That’s where Sigrún Anna and Rakel come in. They’re part of the Puffling Patrol, a Heimaey volunteer brigade tasked with shepherding little puffins on their journey. Every year during the roughly monthlong fledging season, kids here get to stay up very late. On their own or with parents, on foot or by car, they roam the town peeking under parked vehicles, behind stacks of bins at the fish-processing plants, inside equipment jumbled at the harbor. The stranded young birds tend to take cover in tight spots. Flushing them out and catching them is the perfect job for nimble young humans. But the whole town joins in, even the police.
No one knows exactly when the tradition started. Lifelong resident Svavar Steingrímsson, 86, did it when he was young. He thinks the need arose when electric lights came to Heimaey in the early 1900s. Saving the young birds likely began as “a mix of sport and humanity,” Steingrímsson tells me in Icelandic translated by his grandson, Sindri Ólafsson. Also, he says, people probably wanted to sustain the population of what was then an important food source. (Puffin hunting remains a cherished cultural tradition here, but today the season length is largely restricted.)
As the town and its lights grew over the years, so did the number of wrong-way pufflings, says Steingrímsson, who once jumped into a freezing cold well to rescue one. These days, however, there are far fewer pufflings to rescue. Major puffin colonies from the British Isles to Norway have been struggling to produce young for years. In the Westman colony— birthplace of nearly one in four puffins in the North Atlantic today—the population has plunged by half since 2003. These heralds of the northern spring are now listed as endangered in Europe by the International Union for Conservation of Nature.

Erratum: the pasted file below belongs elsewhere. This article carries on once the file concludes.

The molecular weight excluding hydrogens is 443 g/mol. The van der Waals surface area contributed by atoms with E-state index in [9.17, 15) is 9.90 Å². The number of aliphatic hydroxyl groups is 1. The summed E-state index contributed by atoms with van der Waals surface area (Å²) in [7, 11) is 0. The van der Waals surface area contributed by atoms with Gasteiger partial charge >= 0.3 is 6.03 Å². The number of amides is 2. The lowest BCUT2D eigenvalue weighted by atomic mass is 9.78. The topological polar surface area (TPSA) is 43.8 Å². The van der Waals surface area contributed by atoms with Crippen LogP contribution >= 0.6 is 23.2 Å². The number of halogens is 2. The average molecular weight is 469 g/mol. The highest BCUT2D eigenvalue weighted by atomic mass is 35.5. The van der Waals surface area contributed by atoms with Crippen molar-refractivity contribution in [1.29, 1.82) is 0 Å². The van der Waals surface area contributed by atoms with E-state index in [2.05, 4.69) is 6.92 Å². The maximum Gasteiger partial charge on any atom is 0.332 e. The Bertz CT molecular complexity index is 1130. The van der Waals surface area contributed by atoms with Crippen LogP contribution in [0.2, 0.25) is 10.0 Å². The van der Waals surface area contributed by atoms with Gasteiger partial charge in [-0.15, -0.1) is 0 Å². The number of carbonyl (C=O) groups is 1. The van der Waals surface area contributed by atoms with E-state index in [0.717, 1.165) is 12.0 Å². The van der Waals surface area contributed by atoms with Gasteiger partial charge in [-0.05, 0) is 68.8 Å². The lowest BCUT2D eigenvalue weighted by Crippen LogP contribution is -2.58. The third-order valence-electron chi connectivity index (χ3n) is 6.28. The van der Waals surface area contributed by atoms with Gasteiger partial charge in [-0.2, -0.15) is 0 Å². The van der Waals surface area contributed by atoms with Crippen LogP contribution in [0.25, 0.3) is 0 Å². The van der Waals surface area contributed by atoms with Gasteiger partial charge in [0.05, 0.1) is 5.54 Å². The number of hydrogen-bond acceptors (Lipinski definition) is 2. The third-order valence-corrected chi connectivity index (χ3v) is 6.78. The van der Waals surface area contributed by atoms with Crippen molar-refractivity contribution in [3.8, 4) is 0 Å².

A quarter century ago, when Sigrún Anna’s father, Valur Már Valmundsson, was a boy, he rescued as many as 100 pufflings in a night. His daughter and the other kids out tonight won’t see that many in an entire season. That’s one reason they’re so intent on rescuing this one under the truck bed. The girls stand guard as Valmundsson, a burly chef on a commercial fishing boat, rakes a long metal pole toward the little bird. Inch by inch, the puffling backs away.
Finally, after half an hour, the chick darts out the other side. It moves fast on its two webbed feet, but the girls are faster. Sigrún Anna wraps the bird in her mittened hands and shows it to me with a shy smile. Its sequin eyes sparkle in its gray face as it regards me calmly. Puffins’ kabuki faces, flashy bills and orange feet are attire for breeding, which this chick won’t begin doing until it’s 4 or 5 years old. Tonight, it will sleep on a bed of grass in a cardboard box. Tomorrow, the girl in the bright orange jacket will stand on a cliff on the west side of the island. She’ll toss the puffling into the air and watch it sail off to sea.
Driving through the wee hours of a cold Nordic night searching for pufflings is a surprisingly warm experience. As they roll up and down the quiet streets, shining flashlights out the car windows, Sandra Síf Sigvardsdóttir and her sister Berglind Sigvardsdóttir talk about everything under the sun.
“It’s like going to a shrink in a car,” says Sandra Síf, a vivacious mother of three young girls who works as an aide for people with disabilities. She and Berglind, an EMT and mother of four, have been rescuing baby puffins since they were practically babies themselves, and they began teaching their own children before they were old enough to walk. Their children’s schoolmates call the sisters the Puffling Queens.